Innovators at NASA's Glenn Research Center have adapted a process to apply thermal and environmental barrier coatings using a unique combination of a plasma spray (PS) process and a physical vapor deposition (PVD) process to improve the coverage and quality of the coatings. Built-up layers that are smooth, thin, strain-tolerant, heat-resistant, and steam-resistant can be generated with this multi-layer system architecture in a one-step coating process.

The novel method to apply thermal and environmental coatings can protect components such as engine components.

NASA Glenn's scientists are using the combined PS-PVD process to create layers of thermal and environmental barrier coatings that may be deposited from a liquid phase, a vapor phase, or both liquid and vapor phases simultaneously. This technology allows layers to be generated with a multi-system architecture, forming both planar and columnar structures, in a faster one-step coating process.

The high-velocity, plasma-enhanced, vapor phase deposition of the coating material provides non-line-of-sight surface coatings that enable coating of complex shapes. Standard methods, such as atmospheric plasma spray and electron beam/physical vapor deposition, only have line-of-sight capability, which is limited to simple shapes. With this approach, many layers can be applied, each with an application-specific micro-structure; for example, the PS-PVD method creates a barrier coating layer, an intermediary layer, and a topcoat layer that together help optimize performance of components in extreme environments.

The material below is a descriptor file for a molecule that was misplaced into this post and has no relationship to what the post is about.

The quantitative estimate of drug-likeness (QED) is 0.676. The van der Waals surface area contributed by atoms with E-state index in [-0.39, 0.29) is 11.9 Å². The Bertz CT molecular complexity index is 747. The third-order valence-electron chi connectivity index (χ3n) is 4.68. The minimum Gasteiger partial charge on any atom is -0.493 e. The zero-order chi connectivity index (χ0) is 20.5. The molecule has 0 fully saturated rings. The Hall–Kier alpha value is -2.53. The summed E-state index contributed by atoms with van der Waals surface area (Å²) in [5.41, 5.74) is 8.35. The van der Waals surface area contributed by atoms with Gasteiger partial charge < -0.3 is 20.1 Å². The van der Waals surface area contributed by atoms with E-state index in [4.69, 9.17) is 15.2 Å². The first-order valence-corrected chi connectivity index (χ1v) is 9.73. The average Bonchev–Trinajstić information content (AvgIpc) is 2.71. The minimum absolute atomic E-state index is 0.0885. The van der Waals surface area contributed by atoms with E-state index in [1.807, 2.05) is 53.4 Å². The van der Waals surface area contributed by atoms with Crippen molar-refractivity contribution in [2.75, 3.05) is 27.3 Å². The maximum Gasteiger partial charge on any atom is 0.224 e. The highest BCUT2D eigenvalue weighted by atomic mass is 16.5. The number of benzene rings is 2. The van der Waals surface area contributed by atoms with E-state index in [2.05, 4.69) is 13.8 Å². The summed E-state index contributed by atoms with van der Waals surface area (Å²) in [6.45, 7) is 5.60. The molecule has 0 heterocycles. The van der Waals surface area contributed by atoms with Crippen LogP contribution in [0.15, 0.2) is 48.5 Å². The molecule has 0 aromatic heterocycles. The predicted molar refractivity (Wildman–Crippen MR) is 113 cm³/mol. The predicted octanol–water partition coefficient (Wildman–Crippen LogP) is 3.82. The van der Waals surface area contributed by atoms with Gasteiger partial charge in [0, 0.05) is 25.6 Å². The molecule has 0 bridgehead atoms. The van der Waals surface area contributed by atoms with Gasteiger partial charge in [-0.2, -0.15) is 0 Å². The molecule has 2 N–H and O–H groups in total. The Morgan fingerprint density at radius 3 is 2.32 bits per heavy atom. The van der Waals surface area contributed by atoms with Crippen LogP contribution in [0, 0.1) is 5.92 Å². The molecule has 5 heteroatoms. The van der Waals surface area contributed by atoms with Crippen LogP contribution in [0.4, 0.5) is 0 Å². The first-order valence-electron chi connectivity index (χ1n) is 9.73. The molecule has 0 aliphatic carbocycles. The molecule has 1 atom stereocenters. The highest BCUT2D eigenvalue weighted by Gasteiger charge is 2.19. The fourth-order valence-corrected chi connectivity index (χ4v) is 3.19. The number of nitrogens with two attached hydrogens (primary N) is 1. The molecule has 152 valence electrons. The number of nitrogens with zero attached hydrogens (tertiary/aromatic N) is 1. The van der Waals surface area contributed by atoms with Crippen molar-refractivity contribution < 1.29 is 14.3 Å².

NASA is seeking partners to further develop this technology through joint cooperative research and development. For more information about this technology and to explore opportunities, please contact This email address is being protected from spambots. You need JavaScript enabled to view it.; 216-433-3484. Follow this link here for more information.